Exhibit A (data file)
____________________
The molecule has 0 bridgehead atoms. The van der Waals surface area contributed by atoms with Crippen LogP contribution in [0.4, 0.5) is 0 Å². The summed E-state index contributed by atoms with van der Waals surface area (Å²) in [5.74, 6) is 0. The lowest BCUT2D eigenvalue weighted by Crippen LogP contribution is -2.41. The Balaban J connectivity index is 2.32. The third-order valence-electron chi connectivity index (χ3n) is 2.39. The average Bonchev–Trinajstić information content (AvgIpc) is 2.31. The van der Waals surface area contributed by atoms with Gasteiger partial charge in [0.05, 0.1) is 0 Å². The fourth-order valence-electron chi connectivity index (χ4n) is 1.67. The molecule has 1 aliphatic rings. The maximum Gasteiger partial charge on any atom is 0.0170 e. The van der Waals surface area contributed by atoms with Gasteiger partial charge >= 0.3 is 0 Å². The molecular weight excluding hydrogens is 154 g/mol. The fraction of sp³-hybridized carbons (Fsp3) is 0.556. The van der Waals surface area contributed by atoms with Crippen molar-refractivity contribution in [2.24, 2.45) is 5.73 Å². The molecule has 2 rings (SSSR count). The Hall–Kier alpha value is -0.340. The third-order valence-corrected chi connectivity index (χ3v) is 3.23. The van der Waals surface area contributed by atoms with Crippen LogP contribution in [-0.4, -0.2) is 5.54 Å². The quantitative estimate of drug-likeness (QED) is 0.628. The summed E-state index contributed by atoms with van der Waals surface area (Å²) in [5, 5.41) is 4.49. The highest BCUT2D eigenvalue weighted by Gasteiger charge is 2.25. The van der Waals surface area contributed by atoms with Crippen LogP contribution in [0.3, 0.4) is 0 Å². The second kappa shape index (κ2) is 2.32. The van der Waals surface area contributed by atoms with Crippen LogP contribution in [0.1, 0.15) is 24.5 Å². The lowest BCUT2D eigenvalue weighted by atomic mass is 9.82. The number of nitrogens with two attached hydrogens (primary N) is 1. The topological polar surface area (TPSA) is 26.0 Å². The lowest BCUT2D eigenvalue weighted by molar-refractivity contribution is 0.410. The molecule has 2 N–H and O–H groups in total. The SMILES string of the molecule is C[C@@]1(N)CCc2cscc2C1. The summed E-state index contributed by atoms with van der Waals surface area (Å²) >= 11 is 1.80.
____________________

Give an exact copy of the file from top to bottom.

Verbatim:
The molecule has 0 bridgehead atoms. The van der Waals surface area contributed by atoms with Crippen LogP contribution in [0.4, 0.5) is 0 Å². The summed E-state index contributed by atoms with van der Waals surface area (Å²) in [5.74, 6) is 0. The lowest BCUT2D eigenvalue weighted by Crippen LogP contribution is -2.41. The Balaban J connectivity index is 2.32. The third-order valence-electron chi connectivity index (χ3n) is 2.39. The average Bonchev–Trinajstić information content (AvgIpc) is 2.31. The van der Waals surface area contributed by atoms with Gasteiger partial charge in [0.05, 0.1) is 0 Å². The fourth-order valence-electron chi connectivity index (χ4n) is 1.67. The molecule has 1 aliphatic rings. The maximum Gasteiger partial charge on any atom is 0.0170 e. The van der Waals surface area contributed by atoms with Gasteiger partial charge >= 0.3 is 0 Å². The molecular weight excluding hydrogens is 154 g/mol. The fraction of sp³-hybridized carbons (Fsp3) is 0.556. The van der Waals surface area contributed by atoms with Crippen molar-refractivity contribution in [2.24, 2.45) is 5.73 Å². The molecule has 2 rings (SSSR count). The Hall–Kier alpha value is -0.340. The third-order valence-corrected chi connectivity index (χ3v) is 3.23. The van der Waals surface area contributed by atoms with Crippen LogP contribution in [-0.4, -0.2) is 5.54 Å². The quantitative estimate of drug-likeness (QED) is 0.628. The summed E-state index contributed by atoms with van der Waals surface area (Å²) in [5, 5.41) is 4.49. The highest BCUT2D eigenvalue weighted by Gasteiger charge is 2.25. The van der Waals surface area contributed by atoms with Crippen LogP contribution in [0.3, 0.4) is 0 Å². The second kappa shape index (κ2) is 2.32. The van der Waals surface area contributed by atoms with Crippen LogP contribution in [0.1, 0.15) is 24.5 Å². The lowest BCUT2D eigenvalue weighted by atomic mass is 9.82. The number of nitrogens with two attached hydrogens (primary N) is 1. The topological polar surface area (TPSA) is 26.0 Å². The lowest BCUT2D eigenvalue weighted by molar-refractivity contribution is 0.410. The molecule has 2 N–H and O–H groups in total. The SMILES string of the molecule is C[C@@]1(N)CCc2cscc2C1. The summed E-state index contributed by atoms with van der Waals surface area (Å²) >= 11 is 1.80.